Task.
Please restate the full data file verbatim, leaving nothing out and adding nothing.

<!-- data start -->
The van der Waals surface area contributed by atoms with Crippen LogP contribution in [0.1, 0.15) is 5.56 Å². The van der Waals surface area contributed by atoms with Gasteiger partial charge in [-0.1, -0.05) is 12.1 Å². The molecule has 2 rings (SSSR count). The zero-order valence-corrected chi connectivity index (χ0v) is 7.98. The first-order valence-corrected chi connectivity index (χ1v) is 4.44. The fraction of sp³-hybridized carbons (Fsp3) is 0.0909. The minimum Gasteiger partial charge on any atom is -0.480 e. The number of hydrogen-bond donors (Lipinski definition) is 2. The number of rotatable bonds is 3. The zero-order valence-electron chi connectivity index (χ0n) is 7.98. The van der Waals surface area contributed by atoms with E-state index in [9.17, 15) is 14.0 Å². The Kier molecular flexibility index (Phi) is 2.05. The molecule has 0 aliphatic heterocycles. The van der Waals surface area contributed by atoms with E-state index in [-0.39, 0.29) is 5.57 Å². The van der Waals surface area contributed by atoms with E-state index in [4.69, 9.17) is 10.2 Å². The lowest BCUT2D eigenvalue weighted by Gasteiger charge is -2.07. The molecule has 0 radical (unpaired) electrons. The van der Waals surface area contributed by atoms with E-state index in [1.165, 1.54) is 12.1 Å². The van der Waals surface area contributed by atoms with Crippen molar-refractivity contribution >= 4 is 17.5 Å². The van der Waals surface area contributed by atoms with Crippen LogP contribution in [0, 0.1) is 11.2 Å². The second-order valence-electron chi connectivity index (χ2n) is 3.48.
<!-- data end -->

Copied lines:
The van der Waals surface area contributed by atoms with Crippen LogP contribution in [0.1, 0.15) is 5.56 Å². The van der Waals surface area contributed by atoms with Gasteiger partial charge in [-0.1, -0.05) is 12.1 Å². The molecule has 2 rings (SSSR count). The zero-order valence-corrected chi connectivity index (χ0v) is 7.98. The first-order valence-corrected chi connectivity index (χ1v) is 4.44. The fraction of sp³-hybridized carbons (Fsp3) is 0.0909. The minimum Gasteiger partial charge on any atom is -0.480 e. The number of hydrogen-bond donors (Lipinski definition) is 2. The number of rotatable bonds is 3. The zero-order valence-electron chi connectivity index (χ0n) is 7.98. The van der Waals surface area contributed by atoms with E-state index in [9.17, 15) is 14.0 Å². The Kier molecular flexibility index (Phi) is 2.05. The molecule has 0 aliphatic heterocycles. The van der Waals surface area contributed by atoms with E-state index in [-0.39, 0.29) is 5.57 Å². The van der Waals surface area contributed by atoms with E-state index in [4.69, 9.17) is 10.2 Å². The lowest BCUT2D eigenvalue weighted by Gasteiger charge is -2.07. The molecule has 0 radical (unpaired) electrons. The van der Waals surface area contributed by atoms with E-state index in [1.165, 1.54) is 12.1 Å². The van der Waals surface area contributed by atoms with Crippen molar-refractivity contribution >= 4 is 17.5 Å². The van der Waals surface area contributed by atoms with Crippen LogP contribution in [0, 0.1) is 11.2 Å². The second-order valence-electron chi connectivity index (χ2n) is 3.48.